Tag Archives: Cyberstalker

Building an ATmega32U4-based FinalKey

The FinalKey is a one-button device tasked with securely encrypting and storing multiple passwords. Interested in building your own? Well, you’re in luck because CyberStalker recently posted detailed DIY build instructions for his FinalKey project.

Key project components include:

  • 1x Arduino Pro Micro (ATmega32U4)
  • 1x 6x6x7 mm Tact switch
  • 1x 3 mm LED
  • 1x 380 Ohm Resistor for LED
  • 2x 4.7K Ohm Resistor for I2C Pullup
  • 1x EEPROM
  • 1x The Final Key Case
  • Thin insulated wire (optional but highly recommended for ease of assembly)

Although building the FinalKey is relatively straightforward, CyberStalker recommends DIY Makers read up on basic soldering, using a hot-glue gun and burning firmware to AVR chips.

Recommended tools?

  • Soldering iron and solder
  • Hot-glue gun and hot-glue stick
  • Micro-USB cable
  • Small wire-pliers
  • Flat-head screw-driver
  • Optional: An ISP programmer like AvrISP-MKii

“Note that the optional ISP programmer is for burning the firmware without the Arduino bootloader,” CyberStalker wrote in a recent blog post.

“This option is the most secure as a bootloader on the chip leaves it open to attackers who could install compromised firmware on your FinalKey if it is connected to a compromised computer.”

CyberStalker kicks off the project by soldering the EEPROM chip to the Arduino.

“I used a bit of SuperAttack glue to hold it in place,” he explained.

“Place the EEPROM directly on top of the AVR chip and align its pins such that EEPROM pin0 is at Arduino pin A0 and EEPROM pin 5 (diagonally opposite of 0) is at Arduino pin 2. Then bend the pins down to holes and solder them in place.”

Next, CyberStalker turned the board around and soldered the two 4.7k pullups. They both connect to pin 15, one to pin 2 and the other to pin 3.

“Cut leads to reasonable lengths and fix the button and LED into the case before soldering the next components. I used a small amount of glue to fix the button, be careful about thin glues and tact switches,” he said.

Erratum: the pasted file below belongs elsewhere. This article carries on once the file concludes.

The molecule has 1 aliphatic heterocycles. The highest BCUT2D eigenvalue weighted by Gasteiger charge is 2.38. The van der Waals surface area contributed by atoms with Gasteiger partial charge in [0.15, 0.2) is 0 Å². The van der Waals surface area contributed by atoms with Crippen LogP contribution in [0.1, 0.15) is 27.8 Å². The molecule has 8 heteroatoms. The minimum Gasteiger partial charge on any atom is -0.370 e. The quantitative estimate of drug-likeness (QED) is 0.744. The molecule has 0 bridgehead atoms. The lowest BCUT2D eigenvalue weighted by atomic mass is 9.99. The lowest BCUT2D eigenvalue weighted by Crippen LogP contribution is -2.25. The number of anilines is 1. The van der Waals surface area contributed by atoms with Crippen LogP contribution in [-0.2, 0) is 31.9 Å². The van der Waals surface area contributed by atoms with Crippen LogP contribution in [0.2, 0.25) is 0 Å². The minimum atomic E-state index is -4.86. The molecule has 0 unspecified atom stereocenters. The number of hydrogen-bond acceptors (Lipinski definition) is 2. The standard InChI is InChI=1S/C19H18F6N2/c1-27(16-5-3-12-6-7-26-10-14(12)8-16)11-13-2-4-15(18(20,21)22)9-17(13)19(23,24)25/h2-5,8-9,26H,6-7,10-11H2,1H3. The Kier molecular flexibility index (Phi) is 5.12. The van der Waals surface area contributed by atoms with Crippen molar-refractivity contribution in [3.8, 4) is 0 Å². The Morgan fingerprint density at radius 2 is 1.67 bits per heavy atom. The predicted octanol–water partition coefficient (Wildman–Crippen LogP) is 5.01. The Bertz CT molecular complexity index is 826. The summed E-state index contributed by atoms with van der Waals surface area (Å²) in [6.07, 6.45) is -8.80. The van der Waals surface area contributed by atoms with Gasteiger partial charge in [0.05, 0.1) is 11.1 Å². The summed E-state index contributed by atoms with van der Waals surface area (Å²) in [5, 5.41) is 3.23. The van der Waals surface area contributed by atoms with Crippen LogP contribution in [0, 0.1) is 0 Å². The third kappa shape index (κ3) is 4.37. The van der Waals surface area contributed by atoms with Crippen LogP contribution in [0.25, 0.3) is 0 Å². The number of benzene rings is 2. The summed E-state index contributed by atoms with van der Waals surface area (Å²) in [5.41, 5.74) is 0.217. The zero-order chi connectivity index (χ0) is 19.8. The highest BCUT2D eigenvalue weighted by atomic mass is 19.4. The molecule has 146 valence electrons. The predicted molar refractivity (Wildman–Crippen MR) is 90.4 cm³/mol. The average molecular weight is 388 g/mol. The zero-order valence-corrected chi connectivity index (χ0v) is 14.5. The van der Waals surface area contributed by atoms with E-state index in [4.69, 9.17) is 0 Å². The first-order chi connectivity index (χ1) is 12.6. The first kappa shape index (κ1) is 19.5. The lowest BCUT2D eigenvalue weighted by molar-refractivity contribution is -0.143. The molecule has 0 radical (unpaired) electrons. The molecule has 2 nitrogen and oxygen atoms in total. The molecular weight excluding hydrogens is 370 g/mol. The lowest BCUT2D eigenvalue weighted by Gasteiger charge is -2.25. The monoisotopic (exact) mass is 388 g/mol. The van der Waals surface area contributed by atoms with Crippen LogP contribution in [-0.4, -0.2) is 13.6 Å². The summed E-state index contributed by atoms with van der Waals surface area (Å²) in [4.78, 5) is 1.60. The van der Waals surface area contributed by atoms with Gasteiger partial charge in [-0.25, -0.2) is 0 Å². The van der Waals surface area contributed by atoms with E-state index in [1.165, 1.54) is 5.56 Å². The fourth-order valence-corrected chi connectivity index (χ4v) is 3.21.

“Solder a short length of wire to the switch and Arduino pins 9 and 7. Solder a short piece of wire to LED- and Arduino pin 10 and solder the 380 ohm reistor to LED+ [with] a small wire going to Arduino VCC.”

In terms of burning, CyberStalker modified a number of files in the Arduino distribution, so DIY Makers should use the patched files from the FinalKey firmware package.

Interested in learning more? You can check out FinalKey’s official project here.

Securing offline passwords with Atmel MCUs

Over the past few months, Bits & Pieces has featured a number of DIY offline password keepers built around Atmel microcontrollers (MCUs).

First up is the official HackADay Mooltipass. Powered by Atmel’s ATmega32U4, the device is equipped with an easily readable screen, a read-protected smart-card (AT88SC102) and flash memory to store encrypted passwords.

Next up is the USBPass. Designed by a Maker named Josh, the platform comprises an ATmega32U2 MCU, USB connector, three buttons and a few passives chips. Like the Mooltipass, the USBPass is connected to a computer via USB and read as an HID keyboard.

The latest Atmel-powered offline password keeper to surface in the Maker community and on the HackADay website? Cyberstalker’s ATMega32U4-packing Final Key, which includes a single button and LED, all neatly enclosed in a 3D printed case.

According to HackADay’s Mathieu Stephan, the Final Key is linked to the host computer via USB and recognized as a composite comm device/HID keyboard, requiring Windows-based devices to install drivers.

“AES-256 encrypted passwords are stored on the device and can only be accessed once the button has been pressed and the correct 256 bit password has been presented through the command line interface,” Stephan explained. “Credentials management and access are also [executed by] the latter.”

Interested in learning more about the ATMega32U4-powered Final Key? You can check out the project’s official page here.